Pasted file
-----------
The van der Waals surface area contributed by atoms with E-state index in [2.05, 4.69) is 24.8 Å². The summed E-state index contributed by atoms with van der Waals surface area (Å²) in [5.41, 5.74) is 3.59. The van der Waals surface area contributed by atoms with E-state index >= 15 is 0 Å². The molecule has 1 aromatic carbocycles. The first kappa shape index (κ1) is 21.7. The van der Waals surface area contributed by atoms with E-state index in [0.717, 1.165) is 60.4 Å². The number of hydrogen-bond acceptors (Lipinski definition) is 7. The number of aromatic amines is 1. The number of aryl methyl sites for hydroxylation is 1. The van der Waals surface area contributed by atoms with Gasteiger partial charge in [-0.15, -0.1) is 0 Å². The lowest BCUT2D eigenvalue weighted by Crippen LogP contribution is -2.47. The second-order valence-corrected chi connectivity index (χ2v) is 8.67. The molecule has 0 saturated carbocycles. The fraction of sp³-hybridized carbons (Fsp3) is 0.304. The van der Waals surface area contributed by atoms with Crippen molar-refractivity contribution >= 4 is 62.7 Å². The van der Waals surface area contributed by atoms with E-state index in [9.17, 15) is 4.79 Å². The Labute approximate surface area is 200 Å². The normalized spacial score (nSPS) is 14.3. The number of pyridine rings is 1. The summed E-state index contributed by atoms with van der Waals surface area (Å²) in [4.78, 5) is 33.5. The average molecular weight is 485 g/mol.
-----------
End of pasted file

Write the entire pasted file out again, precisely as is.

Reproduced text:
The van der Waals surface area contributed by atoms with E-state index in [2.05, 4.69) is 24.8 Å². The summed E-state index contributed by atoms with van der Waals surface area (Å²) in [5.41, 5.74) is 3.59. The van der Waals surface area contributed by atoms with E-state index >= 15 is 0 Å². The molecule has 1 aromatic carbocycles. The first kappa shape index (κ1) is 21.7. The van der Waals surface area contributed by atoms with E-state index in [0.717, 1.165) is 60.4 Å². The number of hydrogen-bond acceptors (Lipinski definition) is 7. The number of aromatic amines is 1. The number of aryl methyl sites for hydroxylation is 1. The van der Waals surface area contributed by atoms with Gasteiger partial charge in [-0.15, -0.1) is 0 Å². The lowest BCUT2D eigenvalue weighted by Crippen LogP contribution is -2.47. The second-order valence-corrected chi connectivity index (χ2v) is 8.67. The molecule has 0 saturated carbocycles. The fraction of sp³-hybridized carbons (Fsp3) is 0.304. The van der Waals surface area contributed by atoms with Crippen molar-refractivity contribution >= 4 is 62.7 Å². The van der Waals surface area contributed by atoms with E-state index in [9.17, 15) is 4.79 Å². The Labute approximate surface area is 200 Å². The normalized spacial score (nSPS) is 14.3. The number of pyridine rings is 1. The summed E-state index contributed by atoms with van der Waals surface area (Å²) in [4.78, 5) is 33.5. The average molecular weight is 485 g/mol.